On the TSA Backscatter Scanner Safety Reports

Jason Bell writes a detailed review of the TSA’s X-ray backscatter scanner safety reports.

In order to really understand these concerns, I think its important to consider the type of radiation used in these scanners, which the TSA has described as ‘soft’ and ‘safe’. First, we need to clarify the definition of ‘soft’ vs ‘hard’ X-rays. The TSA has been stating that the X-rays used in the back scatter machines use ‘soft’ X-rays, which are defined as radiation between 0.12-12 keV (or kilo electron volts) and are generally stopped, or absorbed, by soft tissue or low density matter. ‘Hard’ X-rays are between 12-128 keV and are absorbed by dense matter like bone. According to the TSA safety documents, AIT uses an 50 keV source that emits a broad spectra (see adjacent graph from here). Essentially, this means that the X-ray source used in the Rapiscan system is the same as those used for mammograms and some dental X-rays, and uses BOTH ‘soft’ and ‘hard’ X-rays. Its very disturbing that the TSA has been misleading on this point. Here is the real catch: the softer the X-ray, the more its absorbed by the body, and the higher the biologically relevant dose! This means, that this radiation is potentially worse than an a higher energy medical chest X-ray.

If that doesn’t scare you, here’s some more food for thought.

[E]ven though the dose may actually be low, these machines are capable of much higher radiation output through device failure or both unauthorized or authorized reconfiguration of either hardware or software. Which brings me to how the scanner works. Essentially, it appears that an X-ray beam is rastered across the body, which highlights the importance of one of the specific concerns raised by the UCSF scientists… what happens if the machine fails, or gets stuck, during a raster. How much radiation would a person’s eye, hand, testicle, stomach, etc be exposed to during such a failure. What is the failure rate of these machines? What is the failure rate in an operational environment? Who services the machine? What is the decay rate of the filter? What is the decay rate of the shielding material? What is the variability in the power of the X-ray source during the manufacturing process? This last question may seem trivial; however, the Johns Hopkins Applied Physics Laboratory noted significant differences in their test models, which were supposed to be precisely up to spec. Its also interesting to note that the Johns Hopkins Applied Physics Laboratory criticized other reports from NIST (the National Institute of Standards and Technology) and a group called Medical and Health Physics Consulting for testing the machine while one of the two X-ray sources was disabled (citations at the bottom of the page).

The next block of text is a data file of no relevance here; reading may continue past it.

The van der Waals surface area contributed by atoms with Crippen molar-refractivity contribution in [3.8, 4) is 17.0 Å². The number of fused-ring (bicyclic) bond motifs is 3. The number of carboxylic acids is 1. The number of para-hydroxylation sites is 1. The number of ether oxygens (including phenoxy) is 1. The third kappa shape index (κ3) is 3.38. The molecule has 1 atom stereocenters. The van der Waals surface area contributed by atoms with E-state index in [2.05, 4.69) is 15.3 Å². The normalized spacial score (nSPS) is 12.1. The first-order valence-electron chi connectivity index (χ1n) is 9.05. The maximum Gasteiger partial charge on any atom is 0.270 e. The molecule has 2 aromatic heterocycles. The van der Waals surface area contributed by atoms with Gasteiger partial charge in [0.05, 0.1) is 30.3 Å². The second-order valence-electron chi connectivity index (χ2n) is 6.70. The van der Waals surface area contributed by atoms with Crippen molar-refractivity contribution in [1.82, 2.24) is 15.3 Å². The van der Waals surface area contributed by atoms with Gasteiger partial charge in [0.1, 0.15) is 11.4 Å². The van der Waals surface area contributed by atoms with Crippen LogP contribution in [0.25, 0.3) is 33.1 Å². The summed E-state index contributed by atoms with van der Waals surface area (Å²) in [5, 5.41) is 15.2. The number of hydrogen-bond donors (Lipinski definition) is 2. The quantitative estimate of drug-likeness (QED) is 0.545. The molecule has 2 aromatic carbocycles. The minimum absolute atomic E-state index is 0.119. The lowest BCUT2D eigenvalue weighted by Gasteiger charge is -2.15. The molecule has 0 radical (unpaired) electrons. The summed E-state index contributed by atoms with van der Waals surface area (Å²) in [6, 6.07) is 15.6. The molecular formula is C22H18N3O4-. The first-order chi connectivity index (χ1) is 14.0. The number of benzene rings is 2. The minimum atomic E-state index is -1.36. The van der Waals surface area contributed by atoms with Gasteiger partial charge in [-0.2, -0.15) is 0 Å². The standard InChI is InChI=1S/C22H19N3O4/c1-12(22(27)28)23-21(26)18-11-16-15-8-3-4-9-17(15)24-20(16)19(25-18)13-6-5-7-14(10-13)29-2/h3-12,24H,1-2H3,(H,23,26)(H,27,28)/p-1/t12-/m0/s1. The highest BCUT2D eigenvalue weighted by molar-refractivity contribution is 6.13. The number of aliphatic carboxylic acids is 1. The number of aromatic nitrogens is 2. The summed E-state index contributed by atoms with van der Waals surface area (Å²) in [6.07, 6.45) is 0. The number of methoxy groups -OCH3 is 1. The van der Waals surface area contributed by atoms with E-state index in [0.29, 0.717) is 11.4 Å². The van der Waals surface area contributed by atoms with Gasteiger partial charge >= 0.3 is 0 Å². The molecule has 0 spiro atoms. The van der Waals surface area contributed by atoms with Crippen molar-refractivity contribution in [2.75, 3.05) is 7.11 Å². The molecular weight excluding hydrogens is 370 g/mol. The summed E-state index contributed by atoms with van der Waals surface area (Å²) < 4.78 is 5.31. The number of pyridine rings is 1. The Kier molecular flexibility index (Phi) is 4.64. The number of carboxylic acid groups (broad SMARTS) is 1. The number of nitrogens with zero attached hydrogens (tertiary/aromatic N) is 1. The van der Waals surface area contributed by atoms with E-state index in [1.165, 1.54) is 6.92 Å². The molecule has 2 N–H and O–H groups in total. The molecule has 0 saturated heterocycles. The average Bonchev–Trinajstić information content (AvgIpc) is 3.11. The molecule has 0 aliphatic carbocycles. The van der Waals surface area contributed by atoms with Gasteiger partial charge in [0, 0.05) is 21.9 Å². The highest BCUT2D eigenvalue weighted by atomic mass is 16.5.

So not only are they capable of being reconfigured to higher output of radiation, but the testing was also inconsistent, and the test scanners were not of the same quality claimed in the specifications. Bell continues by pointing out a major flaw with the TSA documentation on these scanners — a lack of proper credits and expertise.

These questions have not been answered to any satisfaction and the UCSF scientists, all esteemed in their fields and members of the National Academy of Sciences have been dismissed based on a couple of reports seemingly hastily put together by mid-level government technicians or engineers. The documents that I have reviewed thus far either have NO AUTHOR CREDITS or are NOT authored by anyone with either a Ph.D. or a M.D., raising serious concerns of the extent of the expertise of the individuals and organizations evaluating these machines with respect to biological safety. Yet, the FDA and TSA continue to dismiss some of the most talented scientists in the country…

And what of the employees who need to run the scanners?

At the high end, if for example a TSO is standing at the entrance of the scanner when it is running at maximum capacity, then that officer could hit their radiation exposure limit in as few as 20 working days (assuming an 8 hour shift). While we may not be very happy with our TSOs at the moment as the face of these policies, we need to keep in mind that they really should be wearing radiation badges in order to know their specific exposure (especially for those officers who may also have to receive radiation exposure for medical reasons).

The conclusion remains the same.

As far as I’m concerned, the jury is still out on whether these machines are safe or even could be made safe for this application. Until then, I suggest keeping your family out of these machines and as vile as it is, either submit to a physical search or just don’t fly.

This is an excellent, well-written review with much more information. Read it all and stay informed. Be sure to read the referenced TSA information as well and note that several safety reports were conducted with some of the scanner functionality disabled thereby negating the validity of the results.